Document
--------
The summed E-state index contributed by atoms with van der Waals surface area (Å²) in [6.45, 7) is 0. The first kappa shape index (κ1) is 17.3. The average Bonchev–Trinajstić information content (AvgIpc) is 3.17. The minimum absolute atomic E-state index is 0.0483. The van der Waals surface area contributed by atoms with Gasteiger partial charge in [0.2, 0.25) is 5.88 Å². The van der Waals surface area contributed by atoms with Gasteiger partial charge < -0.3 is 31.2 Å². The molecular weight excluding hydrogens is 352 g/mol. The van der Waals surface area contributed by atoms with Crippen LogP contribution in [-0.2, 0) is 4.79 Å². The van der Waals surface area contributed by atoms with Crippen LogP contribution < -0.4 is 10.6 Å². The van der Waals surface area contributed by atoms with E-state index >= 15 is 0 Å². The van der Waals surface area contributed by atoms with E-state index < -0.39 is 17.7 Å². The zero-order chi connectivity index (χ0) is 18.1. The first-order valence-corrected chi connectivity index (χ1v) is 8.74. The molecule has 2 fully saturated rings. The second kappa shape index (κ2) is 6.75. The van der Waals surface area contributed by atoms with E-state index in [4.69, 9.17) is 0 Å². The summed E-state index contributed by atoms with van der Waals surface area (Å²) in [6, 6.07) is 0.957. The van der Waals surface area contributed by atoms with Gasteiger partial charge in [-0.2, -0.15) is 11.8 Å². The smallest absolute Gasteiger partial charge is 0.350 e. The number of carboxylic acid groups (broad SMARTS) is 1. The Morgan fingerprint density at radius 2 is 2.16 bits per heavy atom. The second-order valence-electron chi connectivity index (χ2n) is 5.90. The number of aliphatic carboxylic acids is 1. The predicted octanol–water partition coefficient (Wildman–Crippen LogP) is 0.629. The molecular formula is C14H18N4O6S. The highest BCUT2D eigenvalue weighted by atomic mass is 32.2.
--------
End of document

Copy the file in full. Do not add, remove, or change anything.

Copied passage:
The summed E-state index contributed by atoms with van der Waals surface area (Å²) in [6.45, 7) is 0. The first kappa shape index (κ1) is 17.3. The average Bonchev–Trinajstić information content (AvgIpc) is 3.17. The minimum absolute atomic E-state index is 0.0483. The van der Waals surface area contributed by atoms with Gasteiger partial charge in [0.2, 0.25) is 5.88 Å². The van der Waals surface area contributed by atoms with Gasteiger partial charge < -0.3 is 31.2 Å². The molecular weight excluding hydrogens is 352 g/mol. The van der Waals surface area contributed by atoms with Crippen LogP contribution in [-0.2, 0) is 4.79 Å². The van der Waals surface area contributed by atoms with Crippen LogP contribution < -0.4 is 10.6 Å². The van der Waals surface area contributed by atoms with E-state index >= 15 is 0 Å². The van der Waals surface area contributed by atoms with E-state index < -0.39 is 17.7 Å². The zero-order chi connectivity index (χ0) is 18.1. The first-order valence-corrected chi connectivity index (χ1v) is 8.74. The molecule has 2 fully saturated rings. The second kappa shape index (κ2) is 6.75. The van der Waals surface area contributed by atoms with E-state index in [4.69, 9.17) is 0 Å². The summed E-state index contributed by atoms with van der Waals surface area (Å²) in [6, 6.07) is 0.957. The van der Waals surface area contributed by atoms with Gasteiger partial charge in [-0.2, -0.15) is 11.8 Å². The smallest absolute Gasteiger partial charge is 0.350 e. The number of carboxylic acid groups (broad SMARTS) is 1. The Morgan fingerprint density at radius 2 is 2.16 bits per heavy atom. The second-order valence-electron chi connectivity index (χ2n) is 5.90. The number of aliphatic carboxylic acids is 1. The predicted octanol–water partition coefficient (Wildman–Crippen LogP) is 0.629. The molecular formula is C14H18N4O6S. The highest BCUT2D eigenvalue weighted by atomic mass is 32.2.